The Monarchy and the Emerging Roman Government
When one begins to study Roman history, one can be easily confused by the many different ways the Roman people are separated into groups. There were originally three tribes; later there were 31 tribes and still later, 293.
According to legend, the Romans were divided up into three tribes by Romulus, Rome's first king. The traditional names of these tribes are the Ramnes, Tities, and Luceres. Romulus is also credited with creating the first Roman army of 3000 men with each tribe contributing 1000 armed men. Little more than the names of the three tribes had survived by Republican times, when they were the names of the three cavalry units in the Roman army. Most researchers believe that there is some truth behind the Romulan legends and these three early tribal divisions formed the basis for levies into the citizen army of Rome in the earliest times. Each tribe was divided into subgroups called Curiae The Curiae were composed of smaller regional and family groupings. The number of Curiae increased as new towns in Latium were absorbed into the Roman sphere of influence but by about 495 B. C., their number was fixed at thirty, ten Curiae per tribe.
The original Roman Senate was a council of one hundred elders or citizens of important families whose purpose it was to advise the king. Later, the Senate came to admit only wealthy citizens to its ranks. The king had a great deal of power, including the power of life or death over his subjects. He fulfilled the role of warlord, chief priest, and judge. The king's power was not absolute, though. He was bound by traditional codes of Roman behavior and had to ultimately answer to public opinion. His office was not hereditary; he was elected by the voting citizens. His election by the Comitia Curiata was confirmed by the Augurs. The Augurs were a college or organization of priests whose responsibility was divination of omens that predicted and shaped the future. They did this by reading the auspices, certain signs sent by the gods signifying their approval or disapproval.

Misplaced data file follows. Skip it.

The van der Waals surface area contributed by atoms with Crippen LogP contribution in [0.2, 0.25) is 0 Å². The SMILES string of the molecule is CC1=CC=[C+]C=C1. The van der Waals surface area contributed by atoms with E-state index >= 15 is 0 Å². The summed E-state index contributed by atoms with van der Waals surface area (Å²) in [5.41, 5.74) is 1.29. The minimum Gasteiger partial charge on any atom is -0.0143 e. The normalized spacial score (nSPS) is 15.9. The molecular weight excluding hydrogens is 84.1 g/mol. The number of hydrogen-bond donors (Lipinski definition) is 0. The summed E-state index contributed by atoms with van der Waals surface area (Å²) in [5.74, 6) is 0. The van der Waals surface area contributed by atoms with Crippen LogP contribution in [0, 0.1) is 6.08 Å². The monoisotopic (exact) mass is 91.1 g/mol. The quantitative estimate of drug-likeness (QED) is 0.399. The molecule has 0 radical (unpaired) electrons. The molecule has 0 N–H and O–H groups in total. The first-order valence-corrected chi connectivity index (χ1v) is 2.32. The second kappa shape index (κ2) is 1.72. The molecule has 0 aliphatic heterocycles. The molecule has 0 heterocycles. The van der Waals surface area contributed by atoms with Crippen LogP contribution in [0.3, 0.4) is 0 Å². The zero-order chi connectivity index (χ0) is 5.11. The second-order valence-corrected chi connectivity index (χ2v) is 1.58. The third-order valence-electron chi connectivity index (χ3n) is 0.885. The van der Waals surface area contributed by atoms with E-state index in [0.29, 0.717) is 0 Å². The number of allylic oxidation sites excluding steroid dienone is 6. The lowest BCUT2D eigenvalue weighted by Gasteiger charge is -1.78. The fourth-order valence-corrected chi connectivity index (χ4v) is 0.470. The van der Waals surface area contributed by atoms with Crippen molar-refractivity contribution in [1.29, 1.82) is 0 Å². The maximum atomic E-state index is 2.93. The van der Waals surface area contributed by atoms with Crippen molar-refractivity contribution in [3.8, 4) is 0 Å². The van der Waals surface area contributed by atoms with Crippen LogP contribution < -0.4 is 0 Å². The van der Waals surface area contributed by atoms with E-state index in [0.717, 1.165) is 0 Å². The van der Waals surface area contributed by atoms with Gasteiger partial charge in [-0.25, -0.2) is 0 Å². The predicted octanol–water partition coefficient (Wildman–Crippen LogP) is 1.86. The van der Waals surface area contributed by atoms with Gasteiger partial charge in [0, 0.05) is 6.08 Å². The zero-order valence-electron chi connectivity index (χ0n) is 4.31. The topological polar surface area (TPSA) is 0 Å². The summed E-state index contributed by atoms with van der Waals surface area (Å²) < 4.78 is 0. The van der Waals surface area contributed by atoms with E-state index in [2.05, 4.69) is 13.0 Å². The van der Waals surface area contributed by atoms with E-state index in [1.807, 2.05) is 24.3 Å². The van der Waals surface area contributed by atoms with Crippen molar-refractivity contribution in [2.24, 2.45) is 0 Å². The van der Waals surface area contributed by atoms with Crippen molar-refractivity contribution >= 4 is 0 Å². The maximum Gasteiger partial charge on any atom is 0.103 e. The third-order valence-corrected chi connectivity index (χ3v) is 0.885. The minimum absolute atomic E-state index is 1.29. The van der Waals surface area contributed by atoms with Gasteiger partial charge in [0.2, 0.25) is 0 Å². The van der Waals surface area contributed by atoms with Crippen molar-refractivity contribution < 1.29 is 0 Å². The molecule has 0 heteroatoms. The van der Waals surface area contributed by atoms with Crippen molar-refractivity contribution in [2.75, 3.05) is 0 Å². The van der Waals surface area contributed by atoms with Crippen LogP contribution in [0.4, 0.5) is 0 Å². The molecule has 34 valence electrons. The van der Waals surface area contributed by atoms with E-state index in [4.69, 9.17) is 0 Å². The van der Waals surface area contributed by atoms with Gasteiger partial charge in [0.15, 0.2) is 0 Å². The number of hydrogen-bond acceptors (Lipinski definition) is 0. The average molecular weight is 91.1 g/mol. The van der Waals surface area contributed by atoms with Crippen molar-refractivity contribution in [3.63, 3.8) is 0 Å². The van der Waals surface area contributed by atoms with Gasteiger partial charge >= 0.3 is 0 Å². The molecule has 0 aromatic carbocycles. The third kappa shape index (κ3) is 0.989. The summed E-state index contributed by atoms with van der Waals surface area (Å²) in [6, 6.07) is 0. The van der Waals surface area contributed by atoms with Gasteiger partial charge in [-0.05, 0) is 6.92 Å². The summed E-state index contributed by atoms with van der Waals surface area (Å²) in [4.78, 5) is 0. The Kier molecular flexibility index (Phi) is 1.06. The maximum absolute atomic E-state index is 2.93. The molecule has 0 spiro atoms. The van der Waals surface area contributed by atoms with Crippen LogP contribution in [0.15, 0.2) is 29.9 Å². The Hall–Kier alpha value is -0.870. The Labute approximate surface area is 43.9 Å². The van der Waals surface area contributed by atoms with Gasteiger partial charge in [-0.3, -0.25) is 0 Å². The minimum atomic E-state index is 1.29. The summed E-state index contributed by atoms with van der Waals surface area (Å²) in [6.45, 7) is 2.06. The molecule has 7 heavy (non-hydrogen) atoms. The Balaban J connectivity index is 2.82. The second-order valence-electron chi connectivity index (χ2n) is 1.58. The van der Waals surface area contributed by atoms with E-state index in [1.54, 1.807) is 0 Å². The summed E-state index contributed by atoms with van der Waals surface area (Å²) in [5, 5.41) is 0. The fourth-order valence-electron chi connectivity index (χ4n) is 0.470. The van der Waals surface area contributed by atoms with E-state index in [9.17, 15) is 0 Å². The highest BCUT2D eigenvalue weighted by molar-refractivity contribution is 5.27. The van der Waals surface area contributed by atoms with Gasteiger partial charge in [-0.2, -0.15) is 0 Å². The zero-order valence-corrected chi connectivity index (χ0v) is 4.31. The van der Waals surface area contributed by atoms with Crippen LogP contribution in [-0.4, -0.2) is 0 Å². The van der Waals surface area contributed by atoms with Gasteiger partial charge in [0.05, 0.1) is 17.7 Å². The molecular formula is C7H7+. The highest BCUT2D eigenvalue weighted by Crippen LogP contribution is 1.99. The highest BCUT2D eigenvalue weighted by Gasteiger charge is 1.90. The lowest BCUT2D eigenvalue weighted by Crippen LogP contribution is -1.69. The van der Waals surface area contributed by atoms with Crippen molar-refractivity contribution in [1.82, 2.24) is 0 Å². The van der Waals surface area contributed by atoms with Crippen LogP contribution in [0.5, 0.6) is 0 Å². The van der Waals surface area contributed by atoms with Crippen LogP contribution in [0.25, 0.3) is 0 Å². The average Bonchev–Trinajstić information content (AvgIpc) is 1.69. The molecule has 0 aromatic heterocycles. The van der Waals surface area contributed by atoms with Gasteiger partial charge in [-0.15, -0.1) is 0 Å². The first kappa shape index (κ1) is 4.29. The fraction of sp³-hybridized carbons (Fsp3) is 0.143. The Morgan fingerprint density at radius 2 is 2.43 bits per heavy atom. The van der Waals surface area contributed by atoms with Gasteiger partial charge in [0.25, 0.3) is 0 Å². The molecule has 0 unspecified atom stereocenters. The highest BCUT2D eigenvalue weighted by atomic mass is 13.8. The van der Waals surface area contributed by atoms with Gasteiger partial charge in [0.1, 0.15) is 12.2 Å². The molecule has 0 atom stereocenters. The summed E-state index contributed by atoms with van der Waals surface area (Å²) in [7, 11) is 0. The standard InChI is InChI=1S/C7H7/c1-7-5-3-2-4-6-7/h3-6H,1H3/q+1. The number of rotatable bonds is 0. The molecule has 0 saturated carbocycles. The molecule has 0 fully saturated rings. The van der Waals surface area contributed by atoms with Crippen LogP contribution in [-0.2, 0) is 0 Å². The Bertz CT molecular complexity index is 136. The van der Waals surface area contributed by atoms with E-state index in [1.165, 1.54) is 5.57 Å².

The king was accompanied by lictors bearing the fasces, an axe tied within a bundle of sticks. The fasces was a symbol of his imperium, or royal power and symbolized his power of life or death over his subjects. He could kill mercifully with the axe or inflict a painful death by beating with the rods. The Italian dictator Mussolini revived the symbol of the fasces for his government during the 1930's and 1940's, but he was never able to form a government whose prestige equaled that of the Roman monarchy.
There was also a popular assembly, the Comitia Curiata or Curiate Assembly. Its purpose was also advisory, but its consent was necessary for the king to make war. Also, any new king that was elected needed the approval of the Comitia Curiata.
There were seven legendary kings of Rome prior to the fall of the Monarchy and establishment of the Republic in 509 B. C. The events of their reigns and the stories surrounding them are more fully discussed in the article on The Kings of Early Rome.
Rome began the process of becoming a great city during the reigns of the kings. The marshy ground where the Forum Romanum still stands was drained during the period of the Etruscan kings. The Cloaca Maxima, the great sewer providing drainage for the city of Rome was built by the Etruscan king Servius Tullus according to legend. Jupiter, Juno, and Minerva were the most important gods worshipped during the period of the Etruscan monarchy and the great temple to Jupiter Capitolinus was built by Tarquinius Superbus, the last Etruscan king.